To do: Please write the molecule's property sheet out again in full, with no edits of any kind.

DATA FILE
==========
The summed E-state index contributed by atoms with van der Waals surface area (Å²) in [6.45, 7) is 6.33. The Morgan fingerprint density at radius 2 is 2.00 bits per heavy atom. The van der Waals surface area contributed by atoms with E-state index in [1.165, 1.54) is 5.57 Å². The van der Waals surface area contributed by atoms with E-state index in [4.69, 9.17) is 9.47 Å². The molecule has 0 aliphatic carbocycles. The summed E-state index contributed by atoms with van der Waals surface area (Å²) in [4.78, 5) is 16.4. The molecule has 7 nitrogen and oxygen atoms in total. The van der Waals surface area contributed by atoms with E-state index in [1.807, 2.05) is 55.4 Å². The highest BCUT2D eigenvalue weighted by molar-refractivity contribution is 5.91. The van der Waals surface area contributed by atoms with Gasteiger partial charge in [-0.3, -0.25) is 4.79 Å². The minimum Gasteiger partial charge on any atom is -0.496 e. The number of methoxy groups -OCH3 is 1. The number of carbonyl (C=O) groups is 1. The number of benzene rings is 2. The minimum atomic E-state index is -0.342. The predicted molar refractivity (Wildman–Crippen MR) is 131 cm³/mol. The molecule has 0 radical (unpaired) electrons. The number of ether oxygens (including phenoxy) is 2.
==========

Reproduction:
The summed E-state index contributed by atoms with van der Waals surface area (Å²) in [6.45, 7) is 6.33. The Morgan fingerprint density at radius 2 is 2.00 bits per heavy atom. The van der Waals surface area contributed by atoms with E-state index in [1.165, 1.54) is 5.57 Å². The van der Waals surface area contributed by atoms with E-state index in [4.69, 9.17) is 9.47 Å². The molecule has 0 aliphatic carbocycles. The summed E-state index contributed by atoms with van der Waals surface area (Å²) in [4.78, 5) is 16.4. The molecule has 7 nitrogen and oxygen atoms in total. The van der Waals surface area contributed by atoms with E-state index in [1.807, 2.05) is 55.4 Å². The highest BCUT2D eigenvalue weighted by molar-refractivity contribution is 5.91. The van der Waals surface area contributed by atoms with Gasteiger partial charge in [-0.3, -0.25) is 4.79 Å². The minimum Gasteiger partial charge on any atom is -0.496 e. The number of methoxy groups -OCH3 is 1. The number of carbonyl (C=O) groups is 1. The number of benzene rings is 2. The minimum atomic E-state index is -0.342. The predicted molar refractivity (Wildman–Crippen MR) is 131 cm³/mol. The molecule has 0 radical (unpaired) electrons. The number of ether oxygens (including phenoxy) is 2.